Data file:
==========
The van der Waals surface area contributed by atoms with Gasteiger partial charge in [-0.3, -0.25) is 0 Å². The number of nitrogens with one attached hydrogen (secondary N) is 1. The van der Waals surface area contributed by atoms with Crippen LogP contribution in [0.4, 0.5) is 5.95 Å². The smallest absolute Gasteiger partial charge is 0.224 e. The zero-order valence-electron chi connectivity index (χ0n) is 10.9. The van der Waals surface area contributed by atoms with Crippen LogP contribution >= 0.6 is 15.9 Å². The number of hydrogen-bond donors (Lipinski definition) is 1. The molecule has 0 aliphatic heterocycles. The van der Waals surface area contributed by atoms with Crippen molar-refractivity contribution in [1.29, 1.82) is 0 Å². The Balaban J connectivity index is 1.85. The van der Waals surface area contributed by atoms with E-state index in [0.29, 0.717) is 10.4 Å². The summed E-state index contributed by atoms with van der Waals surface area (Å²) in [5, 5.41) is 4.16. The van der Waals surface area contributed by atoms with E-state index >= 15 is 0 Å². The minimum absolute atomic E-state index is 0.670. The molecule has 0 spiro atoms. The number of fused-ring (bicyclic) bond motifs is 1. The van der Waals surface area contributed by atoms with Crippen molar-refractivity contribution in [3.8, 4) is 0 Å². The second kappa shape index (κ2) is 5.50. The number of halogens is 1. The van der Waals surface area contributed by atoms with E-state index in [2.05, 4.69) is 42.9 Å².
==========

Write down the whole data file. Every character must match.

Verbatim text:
The van der Waals surface area contributed by atoms with Gasteiger partial charge in [-0.3, -0.25) is 0 Å². The number of nitrogens with one attached hydrogen (secondary N) is 1. The van der Waals surface area contributed by atoms with Crippen LogP contribution in [0.4, 0.5) is 5.95 Å². The smallest absolute Gasteiger partial charge is 0.224 e. The zero-order valence-electron chi connectivity index (χ0n) is 10.9. The van der Waals surface area contributed by atoms with Crippen LogP contribution >= 0.6 is 15.9 Å². The number of hydrogen-bond donors (Lipinski definition) is 1. The molecule has 0 aliphatic heterocycles. The van der Waals surface area contributed by atoms with Crippen molar-refractivity contribution in [1.29, 1.82) is 0 Å². The Balaban J connectivity index is 1.85. The van der Waals surface area contributed by atoms with E-state index in [0.29, 0.717) is 10.4 Å². The summed E-state index contributed by atoms with van der Waals surface area (Å²) in [5, 5.41) is 4.16. The van der Waals surface area contributed by atoms with E-state index >= 15 is 0 Å². The minimum absolute atomic E-state index is 0.670. The molecule has 0 spiro atoms. The number of fused-ring (bicyclic) bond motifs is 1. The van der Waals surface area contributed by atoms with Crippen molar-refractivity contribution in [3.8, 4) is 0 Å². The second kappa shape index (κ2) is 5.50. The number of halogens is 1. The van der Waals surface area contributed by atoms with E-state index in [2.05, 4.69) is 42.9 Å².